Who can blame a composer for wanting to supply music for the Last Trumpet? Mozart, Giuseppe Verdi, Hector Berlioz – when each of them wrote his “Requiem,” based on the Catholic Mass for the Dead, he put all the firepower he could muster into the stanzas describing Judgment Day.
Not Gabriel Fauré. He simply skipped the Latin text's main barrage of fire and brimstone when he wrote his “Requiem,” which the Charlotte Symphony and Oratorio Singers of Charlotte perform this weekend. (Details, Page 12).
In Fauré's first version of the piece, he didn't even use trumpets, much less tell them to cut loose.
He wasn't interested in putting the fear of God in his listeners. Instead, he spun out glowing, mellifluous tones that give the departed a tender farewell.
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“It has been said that my ‘Requiem' does not express the fear of death,” Fauré once wrote. “Someone has even called it a lullaby of death. But it is thus that I see death: as a happy deliverance, an aspiration toward happiness above.”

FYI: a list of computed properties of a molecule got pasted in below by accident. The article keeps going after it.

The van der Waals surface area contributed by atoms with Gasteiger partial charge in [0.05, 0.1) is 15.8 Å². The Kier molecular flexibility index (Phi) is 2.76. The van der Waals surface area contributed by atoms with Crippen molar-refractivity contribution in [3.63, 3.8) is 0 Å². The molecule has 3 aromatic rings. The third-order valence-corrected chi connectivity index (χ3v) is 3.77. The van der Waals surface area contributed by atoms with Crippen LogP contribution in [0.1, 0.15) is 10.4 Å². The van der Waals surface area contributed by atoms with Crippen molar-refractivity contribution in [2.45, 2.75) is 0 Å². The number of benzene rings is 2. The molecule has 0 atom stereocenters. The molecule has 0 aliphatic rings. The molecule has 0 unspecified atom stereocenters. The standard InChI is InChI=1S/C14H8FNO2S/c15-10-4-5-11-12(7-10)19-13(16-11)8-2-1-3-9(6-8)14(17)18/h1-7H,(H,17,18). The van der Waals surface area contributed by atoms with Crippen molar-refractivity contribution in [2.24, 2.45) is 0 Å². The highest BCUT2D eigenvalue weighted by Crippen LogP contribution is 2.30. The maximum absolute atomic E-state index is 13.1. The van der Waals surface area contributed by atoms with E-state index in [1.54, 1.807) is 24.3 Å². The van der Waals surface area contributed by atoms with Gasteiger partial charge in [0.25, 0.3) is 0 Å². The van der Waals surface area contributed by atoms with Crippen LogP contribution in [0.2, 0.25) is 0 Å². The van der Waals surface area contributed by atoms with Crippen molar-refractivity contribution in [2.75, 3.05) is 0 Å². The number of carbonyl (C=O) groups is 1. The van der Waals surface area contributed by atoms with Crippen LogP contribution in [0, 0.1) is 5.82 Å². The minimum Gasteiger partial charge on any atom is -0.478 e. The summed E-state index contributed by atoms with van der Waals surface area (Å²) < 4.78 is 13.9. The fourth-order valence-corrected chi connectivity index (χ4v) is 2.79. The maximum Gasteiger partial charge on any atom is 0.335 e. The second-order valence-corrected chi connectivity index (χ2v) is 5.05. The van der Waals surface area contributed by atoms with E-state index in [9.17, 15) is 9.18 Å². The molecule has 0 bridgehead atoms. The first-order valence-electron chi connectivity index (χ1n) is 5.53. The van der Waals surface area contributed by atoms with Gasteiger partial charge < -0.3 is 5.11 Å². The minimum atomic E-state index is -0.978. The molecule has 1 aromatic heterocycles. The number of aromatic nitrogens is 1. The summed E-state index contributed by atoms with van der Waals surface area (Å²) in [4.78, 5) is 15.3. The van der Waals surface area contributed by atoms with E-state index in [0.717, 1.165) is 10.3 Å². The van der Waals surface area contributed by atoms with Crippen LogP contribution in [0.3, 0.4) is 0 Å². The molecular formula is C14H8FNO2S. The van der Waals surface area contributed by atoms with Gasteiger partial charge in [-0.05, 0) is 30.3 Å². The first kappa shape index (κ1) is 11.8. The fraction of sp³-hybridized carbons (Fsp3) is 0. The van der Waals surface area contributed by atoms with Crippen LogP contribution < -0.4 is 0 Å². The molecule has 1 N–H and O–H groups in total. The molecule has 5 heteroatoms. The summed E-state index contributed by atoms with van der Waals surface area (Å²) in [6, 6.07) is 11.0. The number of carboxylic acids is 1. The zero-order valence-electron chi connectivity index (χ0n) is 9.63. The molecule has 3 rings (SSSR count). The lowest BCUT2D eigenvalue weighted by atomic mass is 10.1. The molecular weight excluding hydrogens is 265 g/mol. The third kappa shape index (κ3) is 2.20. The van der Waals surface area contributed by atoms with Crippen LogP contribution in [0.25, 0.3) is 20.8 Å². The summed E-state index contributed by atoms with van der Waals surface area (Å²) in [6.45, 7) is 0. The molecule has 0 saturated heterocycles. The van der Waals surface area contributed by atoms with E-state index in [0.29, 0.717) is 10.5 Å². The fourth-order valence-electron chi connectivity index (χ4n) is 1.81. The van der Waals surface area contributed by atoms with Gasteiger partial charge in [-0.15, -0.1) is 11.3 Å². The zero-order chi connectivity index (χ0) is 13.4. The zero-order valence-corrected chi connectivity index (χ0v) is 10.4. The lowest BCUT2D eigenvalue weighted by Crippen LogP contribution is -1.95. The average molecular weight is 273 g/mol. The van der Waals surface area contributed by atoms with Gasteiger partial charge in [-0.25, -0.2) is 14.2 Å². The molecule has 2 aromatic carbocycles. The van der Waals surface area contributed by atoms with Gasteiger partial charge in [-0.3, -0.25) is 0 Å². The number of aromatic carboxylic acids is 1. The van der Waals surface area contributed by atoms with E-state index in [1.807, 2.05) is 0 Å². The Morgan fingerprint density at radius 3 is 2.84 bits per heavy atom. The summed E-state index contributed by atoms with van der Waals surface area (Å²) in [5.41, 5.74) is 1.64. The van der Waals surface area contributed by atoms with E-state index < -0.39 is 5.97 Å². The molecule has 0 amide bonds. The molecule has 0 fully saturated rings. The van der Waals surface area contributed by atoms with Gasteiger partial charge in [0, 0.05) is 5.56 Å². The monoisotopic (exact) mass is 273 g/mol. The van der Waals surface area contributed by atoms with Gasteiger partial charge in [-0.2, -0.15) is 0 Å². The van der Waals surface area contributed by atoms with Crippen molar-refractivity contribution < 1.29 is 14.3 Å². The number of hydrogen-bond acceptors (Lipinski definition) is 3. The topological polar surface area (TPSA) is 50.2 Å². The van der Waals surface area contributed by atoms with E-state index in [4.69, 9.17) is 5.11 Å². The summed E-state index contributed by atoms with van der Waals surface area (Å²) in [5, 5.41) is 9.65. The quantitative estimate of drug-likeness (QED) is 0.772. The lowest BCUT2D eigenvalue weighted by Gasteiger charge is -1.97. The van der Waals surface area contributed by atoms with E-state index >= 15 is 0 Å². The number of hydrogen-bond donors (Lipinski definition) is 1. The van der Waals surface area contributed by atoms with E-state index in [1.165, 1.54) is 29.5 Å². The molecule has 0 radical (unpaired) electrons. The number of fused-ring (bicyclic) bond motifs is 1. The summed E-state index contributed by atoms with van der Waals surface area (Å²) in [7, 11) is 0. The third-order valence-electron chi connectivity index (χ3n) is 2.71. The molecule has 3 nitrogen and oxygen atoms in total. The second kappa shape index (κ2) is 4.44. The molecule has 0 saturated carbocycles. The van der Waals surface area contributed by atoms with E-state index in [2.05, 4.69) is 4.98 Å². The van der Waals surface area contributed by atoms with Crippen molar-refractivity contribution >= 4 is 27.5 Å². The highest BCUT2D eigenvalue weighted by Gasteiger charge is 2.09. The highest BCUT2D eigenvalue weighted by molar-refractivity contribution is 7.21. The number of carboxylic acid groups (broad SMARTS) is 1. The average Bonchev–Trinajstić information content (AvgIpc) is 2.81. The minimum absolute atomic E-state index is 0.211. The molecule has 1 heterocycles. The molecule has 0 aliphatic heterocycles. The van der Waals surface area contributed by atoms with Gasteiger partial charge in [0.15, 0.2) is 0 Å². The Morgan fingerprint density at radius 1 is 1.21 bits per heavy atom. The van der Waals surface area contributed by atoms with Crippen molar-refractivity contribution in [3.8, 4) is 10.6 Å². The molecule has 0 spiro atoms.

There's no telling what he thought was the path to that happiness above. Fauré, like Verdi, was an agnostic. Musing on his “Requiem” in another letter, he said that he intended it to convey “a very human feeling of faith in eternal rest.”
Obviously, dogma wasn't for him. Maybe it was enough for him to let his music give us a glimpse of heaven.